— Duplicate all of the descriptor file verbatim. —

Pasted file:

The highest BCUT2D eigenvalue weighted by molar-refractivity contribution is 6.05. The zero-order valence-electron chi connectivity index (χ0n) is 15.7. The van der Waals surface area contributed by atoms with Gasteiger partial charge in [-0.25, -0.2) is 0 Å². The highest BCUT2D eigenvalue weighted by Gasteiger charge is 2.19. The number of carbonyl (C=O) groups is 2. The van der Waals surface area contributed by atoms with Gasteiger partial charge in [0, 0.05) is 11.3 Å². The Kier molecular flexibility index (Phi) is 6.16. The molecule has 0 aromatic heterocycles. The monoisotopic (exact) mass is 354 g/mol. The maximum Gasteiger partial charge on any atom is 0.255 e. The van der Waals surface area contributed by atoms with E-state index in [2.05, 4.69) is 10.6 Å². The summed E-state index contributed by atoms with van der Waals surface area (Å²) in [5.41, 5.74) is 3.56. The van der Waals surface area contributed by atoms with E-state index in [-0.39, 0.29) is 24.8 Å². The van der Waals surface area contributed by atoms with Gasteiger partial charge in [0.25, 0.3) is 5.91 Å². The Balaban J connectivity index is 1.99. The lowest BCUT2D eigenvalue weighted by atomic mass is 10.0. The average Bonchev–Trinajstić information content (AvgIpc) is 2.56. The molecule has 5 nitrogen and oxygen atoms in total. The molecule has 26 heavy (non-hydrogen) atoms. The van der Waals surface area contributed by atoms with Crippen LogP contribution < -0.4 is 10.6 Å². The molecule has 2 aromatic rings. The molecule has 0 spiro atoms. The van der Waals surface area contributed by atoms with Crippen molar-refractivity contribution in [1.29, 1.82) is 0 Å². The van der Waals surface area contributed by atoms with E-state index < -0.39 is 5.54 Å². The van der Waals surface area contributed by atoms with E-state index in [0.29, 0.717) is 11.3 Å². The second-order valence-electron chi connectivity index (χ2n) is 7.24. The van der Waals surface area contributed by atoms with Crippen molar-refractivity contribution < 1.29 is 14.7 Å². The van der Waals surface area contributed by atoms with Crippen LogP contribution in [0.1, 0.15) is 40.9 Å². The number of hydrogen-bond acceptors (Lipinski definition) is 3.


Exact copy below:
The highest BCUT2D eigenvalue weighted by molar-refractivity contribution is 6.05. The zero-order valence-electron chi connectivity index (χ0n) is 15.7. The van der Waals surface area contributed by atoms with Gasteiger partial charge in [-0.25, -0.2) is 0 Å². The highest BCUT2D eigenvalue weighted by Gasteiger charge is 2.19. The number of carbonyl (C=O) groups is 2. The van der Waals surface area contributed by atoms with Gasteiger partial charge in [0, 0.05) is 11.3 Å². The Kier molecular flexibility index (Phi) is 6.16. The molecule has 0 aromatic heterocycles. The monoisotopic (exact) mass is 354 g/mol. The maximum Gasteiger partial charge on any atom is 0.255 e. The van der Waals surface area contributed by atoms with E-state index in [2.05, 4.69) is 10.6 Å². The summed E-state index contributed by atoms with van der Waals surface area (Å²) in [5.41, 5.74) is 3.56. The van der Waals surface area contributed by atoms with E-state index in [-0.39, 0.29) is 24.8 Å². The van der Waals surface area contributed by atoms with Gasteiger partial charge in [0.25, 0.3) is 5.91 Å². The Balaban J connectivity index is 1.99. The lowest BCUT2D eigenvalue weighted by atomic mass is 10.0. The average Bonchev–Trinajstić information content (AvgIpc) is 2.56. The molecule has 5 nitrogen and oxygen atoms in total. The molecule has 26 heavy (non-hydrogen) atoms. The van der Waals surface area contributed by atoms with Crippen LogP contribution < -0.4 is 10.6 Å². The molecule has 2 aromatic rings. The molecule has 0 spiro atoms. The van der Waals surface area contributed by atoms with Crippen molar-refractivity contribution in [1.29, 1.82) is 0 Å². The van der Waals surface area contributed by atoms with E-state index < -0.39 is 5.54 Å². The van der Waals surface area contributed by atoms with E-state index in [0.29, 0.717) is 11.3 Å². The second-order valence-electron chi connectivity index (χ2n) is 7.24. The van der Waals surface area contributed by atoms with Crippen molar-refractivity contribution < 1.29 is 14.7 Å². The van der Waals surface area contributed by atoms with Crippen LogP contribution in [0.1, 0.15) is 40.9 Å². The number of hydrogen-bond acceptors (Lipinski definition) is 3.